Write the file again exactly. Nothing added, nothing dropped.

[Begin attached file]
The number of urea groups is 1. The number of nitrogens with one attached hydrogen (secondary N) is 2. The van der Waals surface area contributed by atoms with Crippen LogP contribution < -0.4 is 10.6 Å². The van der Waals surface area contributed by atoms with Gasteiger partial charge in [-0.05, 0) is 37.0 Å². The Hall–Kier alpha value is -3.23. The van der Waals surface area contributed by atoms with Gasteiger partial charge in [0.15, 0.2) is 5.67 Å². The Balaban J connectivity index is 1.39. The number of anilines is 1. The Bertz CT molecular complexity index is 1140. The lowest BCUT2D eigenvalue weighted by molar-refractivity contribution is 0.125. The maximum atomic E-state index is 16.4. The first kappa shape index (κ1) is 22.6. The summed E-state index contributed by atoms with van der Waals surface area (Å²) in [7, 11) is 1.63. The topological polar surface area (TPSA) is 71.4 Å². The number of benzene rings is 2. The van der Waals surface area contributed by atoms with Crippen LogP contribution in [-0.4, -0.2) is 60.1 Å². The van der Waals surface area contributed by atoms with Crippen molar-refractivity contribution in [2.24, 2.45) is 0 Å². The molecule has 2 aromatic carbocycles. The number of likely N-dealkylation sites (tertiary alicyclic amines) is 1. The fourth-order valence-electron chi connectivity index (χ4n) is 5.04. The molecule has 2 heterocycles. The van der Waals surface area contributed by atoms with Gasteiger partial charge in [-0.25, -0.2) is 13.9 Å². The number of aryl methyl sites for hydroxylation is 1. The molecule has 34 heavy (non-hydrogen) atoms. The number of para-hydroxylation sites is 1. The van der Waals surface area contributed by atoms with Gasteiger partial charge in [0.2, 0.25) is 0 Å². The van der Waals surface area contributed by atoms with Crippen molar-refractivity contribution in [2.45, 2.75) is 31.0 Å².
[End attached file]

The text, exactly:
The number of urea groups is 1. The number of nitrogens with one attached hydrogen (secondary N) is 2. The van der Waals surface area contributed by atoms with Crippen LogP contribution < -0.4 is 10.6 Å². The van der Waals surface area contributed by atoms with Gasteiger partial charge in [-0.05, 0) is 37.0 Å². The Hall–Kier alpha value is -3.23. The van der Waals surface area contributed by atoms with Gasteiger partial charge in [0.15, 0.2) is 5.67 Å². The Balaban J connectivity index is 1.39. The number of anilines is 1. The Bertz CT molecular complexity index is 1140. The lowest BCUT2D eigenvalue weighted by molar-refractivity contribution is 0.125. The maximum atomic E-state index is 16.4. The first kappa shape index (κ1) is 22.6. The summed E-state index contributed by atoms with van der Waals surface area (Å²) in [7, 11) is 1.63. The topological polar surface area (TPSA) is 71.4 Å². The number of benzene rings is 2. The van der Waals surface area contributed by atoms with Crippen LogP contribution in [-0.4, -0.2) is 60.1 Å². The van der Waals surface area contributed by atoms with Crippen molar-refractivity contribution in [2.24, 2.45) is 0 Å². The molecule has 2 aromatic carbocycles. The number of likely N-dealkylation sites (tertiary alicyclic amines) is 1. The fourth-order valence-electron chi connectivity index (χ4n) is 5.04. The molecule has 2 heterocycles. The van der Waals surface area contributed by atoms with Gasteiger partial charge in [-0.25, -0.2) is 13.9 Å². The number of aryl methyl sites for hydroxylation is 1. The molecule has 34 heavy (non-hydrogen) atoms. The number of para-hydroxylation sites is 1. The van der Waals surface area contributed by atoms with Gasteiger partial charge in [0.2, 0.25) is 0 Å². The van der Waals surface area contributed by atoms with Crippen molar-refractivity contribution in [2.45, 2.75) is 31.0 Å².